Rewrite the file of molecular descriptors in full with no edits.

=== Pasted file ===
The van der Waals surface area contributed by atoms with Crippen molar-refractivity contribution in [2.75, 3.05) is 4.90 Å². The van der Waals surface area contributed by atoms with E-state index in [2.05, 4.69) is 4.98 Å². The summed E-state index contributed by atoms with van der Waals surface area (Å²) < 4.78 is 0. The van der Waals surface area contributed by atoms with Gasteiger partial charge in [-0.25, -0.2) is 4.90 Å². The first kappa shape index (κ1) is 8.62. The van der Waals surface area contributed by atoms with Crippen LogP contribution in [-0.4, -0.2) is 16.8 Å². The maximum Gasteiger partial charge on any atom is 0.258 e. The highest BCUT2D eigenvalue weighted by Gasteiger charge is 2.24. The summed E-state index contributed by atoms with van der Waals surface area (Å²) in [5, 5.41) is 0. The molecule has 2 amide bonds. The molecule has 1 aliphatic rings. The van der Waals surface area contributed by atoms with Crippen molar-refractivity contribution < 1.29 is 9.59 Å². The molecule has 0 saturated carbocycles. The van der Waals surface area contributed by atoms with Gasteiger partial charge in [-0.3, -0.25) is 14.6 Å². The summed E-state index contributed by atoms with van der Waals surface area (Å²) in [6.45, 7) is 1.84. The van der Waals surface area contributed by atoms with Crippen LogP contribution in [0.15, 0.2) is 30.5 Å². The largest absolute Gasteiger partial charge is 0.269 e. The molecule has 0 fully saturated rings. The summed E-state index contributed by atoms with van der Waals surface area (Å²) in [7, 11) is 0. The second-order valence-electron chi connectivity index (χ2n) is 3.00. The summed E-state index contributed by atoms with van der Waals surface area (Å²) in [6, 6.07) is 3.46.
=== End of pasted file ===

The van der Waals surface area contributed by atoms with Crippen molar-refractivity contribution in [2.75, 3.05) is 4.90 Å². The van der Waals surface area contributed by atoms with E-state index in [2.05, 4.69) is 4.98 Å². The summed E-state index contributed by atoms with van der Waals surface area (Å²) < 4.78 is 0. The van der Waals surface area contributed by atoms with Gasteiger partial charge in [-0.25, -0.2) is 4.90 Å². The first kappa shape index (κ1) is 8.62. The van der Waals surface area contributed by atoms with Crippen LogP contribution in [-0.4, -0.2) is 16.8 Å². The maximum Gasteiger partial charge on any atom is 0.258 e. The highest BCUT2D eigenvalue weighted by Gasteiger charge is 2.24. The summed E-state index contributed by atoms with van der Waals surface area (Å²) in [5, 5.41) is 0. The molecule has 2 amide bonds. The molecule has 1 aliphatic rings. The van der Waals surface area contributed by atoms with Crippen molar-refractivity contribution < 1.29 is 9.59 Å². The molecule has 0 saturated carbocycles. The van der Waals surface area contributed by atoms with Gasteiger partial charge in [-0.3, -0.25) is 14.6 Å². The summed E-state index contributed by atoms with van der Waals surface area (Å²) in [6.45, 7) is 1.84. The van der Waals surface area contributed by atoms with Crippen LogP contribution in [0.15, 0.2) is 30.5 Å². The largest absolute Gasteiger partial charge is 0.269 e. The molecule has 0 fully saturated rings. The summed E-state index contributed by atoms with van der Waals surface area (Å²) in [7, 11) is 0. The second-order valence-electron chi connectivity index (χ2n) is 3.00. The summed E-state index contributed by atoms with van der Waals surface area (Å²) in [6, 6.07) is 3.46.